For many reasons, ranging from ecology, through health and safety to economics and profitability, the world of print has a strong desire to move to water-based, or aqueous, inks. The inkjet world is no different with both printhead manufacturers and ink developers driving their R&D teams in this direction and many of the resultant products now arriving in our market place are aimed this way. With the current speeds specified for digital presses and printheads, and the broadening acceptability of the inkjet process into a wider and wider set of applications, many manufacturers are finding they must address the situation of using water as the “carrier” for the first time.
Whatever their motivation and experience however, once this water has been deposited as a component of the ink, it must be removed from the surface of the substrate to allow the desired quality image to be left behind in a fixed and rub-resistant form. How can this be achieved?
Many R&D teams bogged down in trying to keep a printhead operational with an ink set which is being developed at the same time as the printhead, have little time to devote to thinking hard about this dilemma and to design the drier wisely – they often just reach for the drying component that they have used for years, or ask their existing supplier for a suitable drier to integrate.
This critical error is resulting in printers reaching end users, who have purchased against the sellers marketing specification, where the printer is incapable of meeting the expectation of the customer. Yes, the printer can run at the specified maximum speed, yes, the printer can print the ink weights & image quality desired, yes, the printer can image onto a wide range of substrates –but you actually want to do all three of these at the same time? – oh dear! Who on earth was naïve enough to expect that!?
Printer manufacturers are going through a lengthy learning curve: they are learning about stocks, they are learning about drying technologies and they are learning about ink recipes.
Clearly carrier fluids and humectants in the ink recipe can be absorbed by the surface of the substrate, as in “inkjet treated papers” – here the paper manufacturers create a surface layer of the paper with a “honey-comb” of spaces so that when a ink drop arrives on the surface, some of the water and humectant can be held in these sub-surface spaces and dry-off over time. Unfortunately they wish to charge for their extremely sophisticated developments and these stocks are more expensive than conventional paper.
Some digital press manufacturers, wishing to resolve their customer issues and to capture a new revenue stream, have developed coatings and coaters which apply a surface layer to a substrate to deliver a similar result. Unfortunately they too wish to charge handsomely for this benefit.
As the end user market gets wiser, often through harsh and expensive lessons, they are forcing their digital press suppliers to think a little harder up front and to foresee these end-user penalties and iron them out in the design stage of the digital printer.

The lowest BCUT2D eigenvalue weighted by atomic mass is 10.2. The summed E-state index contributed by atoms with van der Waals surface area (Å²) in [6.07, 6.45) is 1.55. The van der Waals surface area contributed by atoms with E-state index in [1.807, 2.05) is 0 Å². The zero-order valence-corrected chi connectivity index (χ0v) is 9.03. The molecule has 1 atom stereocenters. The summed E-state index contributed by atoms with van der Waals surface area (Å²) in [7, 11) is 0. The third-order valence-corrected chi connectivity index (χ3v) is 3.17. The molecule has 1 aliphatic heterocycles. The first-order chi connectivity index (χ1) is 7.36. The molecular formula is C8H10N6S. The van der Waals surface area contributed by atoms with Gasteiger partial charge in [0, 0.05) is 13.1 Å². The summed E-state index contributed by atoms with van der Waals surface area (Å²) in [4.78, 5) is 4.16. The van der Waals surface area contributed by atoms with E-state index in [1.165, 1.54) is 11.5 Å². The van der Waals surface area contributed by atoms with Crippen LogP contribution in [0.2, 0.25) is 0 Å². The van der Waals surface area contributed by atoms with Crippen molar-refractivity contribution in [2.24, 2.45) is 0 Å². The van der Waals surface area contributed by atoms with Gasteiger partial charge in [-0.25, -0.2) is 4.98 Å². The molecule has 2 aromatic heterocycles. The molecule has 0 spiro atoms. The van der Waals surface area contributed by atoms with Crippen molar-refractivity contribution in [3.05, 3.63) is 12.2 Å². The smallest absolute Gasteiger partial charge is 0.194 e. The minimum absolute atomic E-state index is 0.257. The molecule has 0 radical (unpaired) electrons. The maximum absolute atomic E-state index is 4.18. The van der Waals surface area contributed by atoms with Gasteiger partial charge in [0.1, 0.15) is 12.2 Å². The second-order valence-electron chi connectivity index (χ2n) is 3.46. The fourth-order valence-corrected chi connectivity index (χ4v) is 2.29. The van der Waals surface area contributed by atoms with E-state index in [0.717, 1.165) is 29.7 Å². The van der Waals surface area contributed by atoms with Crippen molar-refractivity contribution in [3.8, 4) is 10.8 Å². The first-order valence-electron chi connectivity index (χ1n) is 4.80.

Ink recipes are being honed, not just to make the life of the print head development team easier, but also looking at how the customer intends to use the equipment. This is resulting in much learning. Substrate manufacturers are being enlisted to help in the design and specification of presses and often presses are sold with “approved” substrates. R&D teams are also devoting more time and looking more closely at drying technologies.
So what are the commonly used technologies in our digital printing field that can be applied to drying water based inks and fluids? Typically these are all using heat, usually created by radiated light energy, and some form of air movement. This drying element of the process will remove the water in part or in whole, but it may also “cook” or distort your substrate. This can make paper brittle and difficult to handle and can “resize” film stocks. Therefore it must be defined and specified well.
A second element often included under the drying banner is rub-resistance, does the ink smear? Drying is the removal of the water from the ink, however with vast percentages (sometimes up towards 50%) of humectants now being placed into the ink recipe as well (to keep the printhead operational and the small nozzles operational) often this is left on the substrate surface. Typically these humectants are high boiling point solvents such as glycol, which require temperatures of 200-300degrees centigrade to boil and evaporate them – clearly destructive to the substrate if applied. So how do you prevent this “oily substance” from smearing and damaging your image quality, from rubbing off on your rollers, or from gluing your stock together in the roll to form one giant firelighter?
Answering these questions requires experts who understand the subject, who know how to apply energy efficiently and effectively, who know about printing and the effects of water and humectants on printers, printheads and substrates. One such company is adphos, with a track record of removing the one litre of water per minute that the Kodak Prosper press places on to glossy paper stocks at 300mpm; as well as enhancing the performance of the HP T system presses by broadening the stock range usable and enhancing rub resistance. Adphos uses near-IR drying technology, and this technology will be described as part of the Inkjet Drying & Curing course to be held at IMI Europe’s Inkjet Summer School in Cambridge, 10-14 June 2019. Come along and find out more!
James Burbidge, adphos